The notion of "competition" has gotten 20+ years of above-inflation rail fares and a failing franchise system that soaked up public money mostly for private profit (rail operators as well as equipment leasing companies). If an open-access operator wants to run services at risk, they should be allowed to. So let First-owned Hull Trains, or Arriva/DB-owned Grand Central put up the capital, and run trains competitively in Scotland. I somehow doubt that the numbers will be very attractive to either. A publicly run rail service does not automatically mean poor service and lack of innovation. BR never received the levels (adjusted for inflation) that franchies and Network Rail are currently receiving, so a comparison is not entirely fair. Let's put aside the dogma that private companies always run things better. They do not always and many of the rail franchises are excellent examples of poor run private companies.

  • Neil Palmer, Waterloo

    Well I guess rail competition in Scotland will be restricted to the few East Coast/West Coast/Cross Country routes with direct trains to/from England (as they basically own Caledonia Sleeper already). Until the Scottish government decides they want that revenue too and limit trains from England to calling only at Edinburgh & Glasgow.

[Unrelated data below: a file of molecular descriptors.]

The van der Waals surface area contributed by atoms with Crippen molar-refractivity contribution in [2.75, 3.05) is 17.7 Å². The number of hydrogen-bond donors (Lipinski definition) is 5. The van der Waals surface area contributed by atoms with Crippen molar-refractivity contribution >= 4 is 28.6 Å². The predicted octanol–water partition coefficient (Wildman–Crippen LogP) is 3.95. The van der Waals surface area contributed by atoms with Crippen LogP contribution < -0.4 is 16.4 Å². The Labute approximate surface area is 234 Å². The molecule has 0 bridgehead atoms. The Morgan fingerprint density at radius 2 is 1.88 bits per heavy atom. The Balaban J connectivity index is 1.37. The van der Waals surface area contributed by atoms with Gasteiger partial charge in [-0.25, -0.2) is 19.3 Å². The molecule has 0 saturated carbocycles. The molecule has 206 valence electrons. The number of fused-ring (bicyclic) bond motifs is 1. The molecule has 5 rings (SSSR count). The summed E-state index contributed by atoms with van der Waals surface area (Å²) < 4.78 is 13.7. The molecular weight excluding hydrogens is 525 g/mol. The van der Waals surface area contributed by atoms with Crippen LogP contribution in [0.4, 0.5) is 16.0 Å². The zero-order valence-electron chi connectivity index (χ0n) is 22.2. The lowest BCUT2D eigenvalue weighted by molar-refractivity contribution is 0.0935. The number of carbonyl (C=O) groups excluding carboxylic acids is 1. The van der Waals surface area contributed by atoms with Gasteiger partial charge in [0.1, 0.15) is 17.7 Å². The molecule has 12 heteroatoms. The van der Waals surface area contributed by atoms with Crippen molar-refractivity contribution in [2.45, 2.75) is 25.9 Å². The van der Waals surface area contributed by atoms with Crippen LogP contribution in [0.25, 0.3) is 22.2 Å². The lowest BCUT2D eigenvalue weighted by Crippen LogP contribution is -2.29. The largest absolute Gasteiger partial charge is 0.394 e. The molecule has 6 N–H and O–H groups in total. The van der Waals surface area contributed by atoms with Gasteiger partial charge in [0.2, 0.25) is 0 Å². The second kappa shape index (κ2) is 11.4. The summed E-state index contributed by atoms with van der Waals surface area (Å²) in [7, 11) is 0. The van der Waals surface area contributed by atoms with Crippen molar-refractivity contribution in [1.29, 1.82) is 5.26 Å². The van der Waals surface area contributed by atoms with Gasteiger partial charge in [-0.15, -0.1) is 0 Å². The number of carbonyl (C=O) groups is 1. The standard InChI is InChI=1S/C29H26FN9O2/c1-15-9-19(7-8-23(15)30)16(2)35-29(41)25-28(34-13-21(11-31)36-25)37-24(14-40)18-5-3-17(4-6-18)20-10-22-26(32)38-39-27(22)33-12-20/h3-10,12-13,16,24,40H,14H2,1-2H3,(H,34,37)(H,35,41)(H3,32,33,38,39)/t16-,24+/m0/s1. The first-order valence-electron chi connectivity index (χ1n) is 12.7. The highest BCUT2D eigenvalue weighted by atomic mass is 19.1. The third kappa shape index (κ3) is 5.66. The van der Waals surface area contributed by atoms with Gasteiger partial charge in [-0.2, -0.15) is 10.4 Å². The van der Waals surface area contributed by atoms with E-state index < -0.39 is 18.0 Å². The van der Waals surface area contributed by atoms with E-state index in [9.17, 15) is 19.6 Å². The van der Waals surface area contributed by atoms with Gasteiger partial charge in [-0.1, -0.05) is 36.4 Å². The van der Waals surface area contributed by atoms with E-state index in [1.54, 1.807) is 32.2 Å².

• david c smith, Bletchley

    Yes, I agree - open access competition on "national"/ intercity service and with local / commuter ( natural monoply) operations in the public sector seems the best model available.

    In one case, accountability acheived through inter-TOC competition, with the other through local direct democracy. The old BR was too large to be properly answerable, which was supposed to come through "parliamentary accountability", as with other nationaised industries; on a more local scale, though, this can be much more direct and focussed.

    Wales Rail and Scotrail may just be compact enough for public ownership to work, but I hope they don't bring back the bad features of pre- 1994 BR.

  • Douglas, Edinburgh

    I guess you need to stay open minded but this seems like a strange backwards step to me. While a management contract does risk stagnation it seems like a reasonable short term solution to keep services running while also keeping cost under control.

    Full franchising opens the door to innovation, but also returns little to the public purse. However a fully publicly run service risks spiraling costs with little or no development or improvement. Not to mention the lack of competition leading to lethargy and complacency.

    This obviously plays well to Mick Cash and his devotees as well as a very public reaffirmation of the SNPs socialist credentials as we head towards the May election, however if you pick away beyond the ideological debate I can't see anything for passengers or tax payers to be happy about.

    I've always thought that a combination of open access for ICT and leisure with local concessions for commuter seemed like the best model. Public ownership in isolation cannot be the best option can it?

  • douglas, uk

    Good news sadly as scotland wishes to rejoin the e.u. what will happen to the rail system?